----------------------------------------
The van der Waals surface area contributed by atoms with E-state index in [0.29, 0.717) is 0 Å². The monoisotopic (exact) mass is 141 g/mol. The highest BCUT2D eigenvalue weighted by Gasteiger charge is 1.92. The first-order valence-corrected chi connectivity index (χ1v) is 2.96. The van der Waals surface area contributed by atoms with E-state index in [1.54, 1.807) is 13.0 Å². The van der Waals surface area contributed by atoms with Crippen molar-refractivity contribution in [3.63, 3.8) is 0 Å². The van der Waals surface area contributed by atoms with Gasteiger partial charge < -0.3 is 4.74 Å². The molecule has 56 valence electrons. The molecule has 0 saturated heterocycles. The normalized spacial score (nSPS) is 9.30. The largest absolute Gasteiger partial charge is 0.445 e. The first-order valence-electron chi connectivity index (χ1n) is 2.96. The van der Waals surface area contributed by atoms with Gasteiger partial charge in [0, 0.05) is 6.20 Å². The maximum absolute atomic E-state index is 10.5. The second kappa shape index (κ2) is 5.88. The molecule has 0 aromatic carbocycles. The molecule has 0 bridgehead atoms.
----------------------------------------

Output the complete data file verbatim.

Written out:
The van der Waals surface area contributed by atoms with E-state index in [0.29, 0.717) is 0 Å². The monoisotopic (exact) mass is 141 g/mol. The highest BCUT2D eigenvalue weighted by Gasteiger charge is 1.92. The first-order valence-corrected chi connectivity index (χ1v) is 2.96. The van der Waals surface area contributed by atoms with E-state index in [1.54, 1.807) is 13.0 Å². The van der Waals surface area contributed by atoms with Crippen molar-refractivity contribution in [3.63, 3.8) is 0 Å². The van der Waals surface area contributed by atoms with Gasteiger partial charge < -0.3 is 4.74 Å². The molecule has 56 valence electrons. The molecule has 0 saturated heterocycles. The normalized spacial score (nSPS) is 9.30. The largest absolute Gasteiger partial charge is 0.445 e. The first-order valence-electron chi connectivity index (χ1n) is 2.96. The van der Waals surface area contributed by atoms with Gasteiger partial charge in [0, 0.05) is 6.20 Å². The maximum absolute atomic E-state index is 10.5. The second kappa shape index (κ2) is 5.88. The molecule has 0 aromatic carbocycles. The molecule has 0 bridgehead atoms.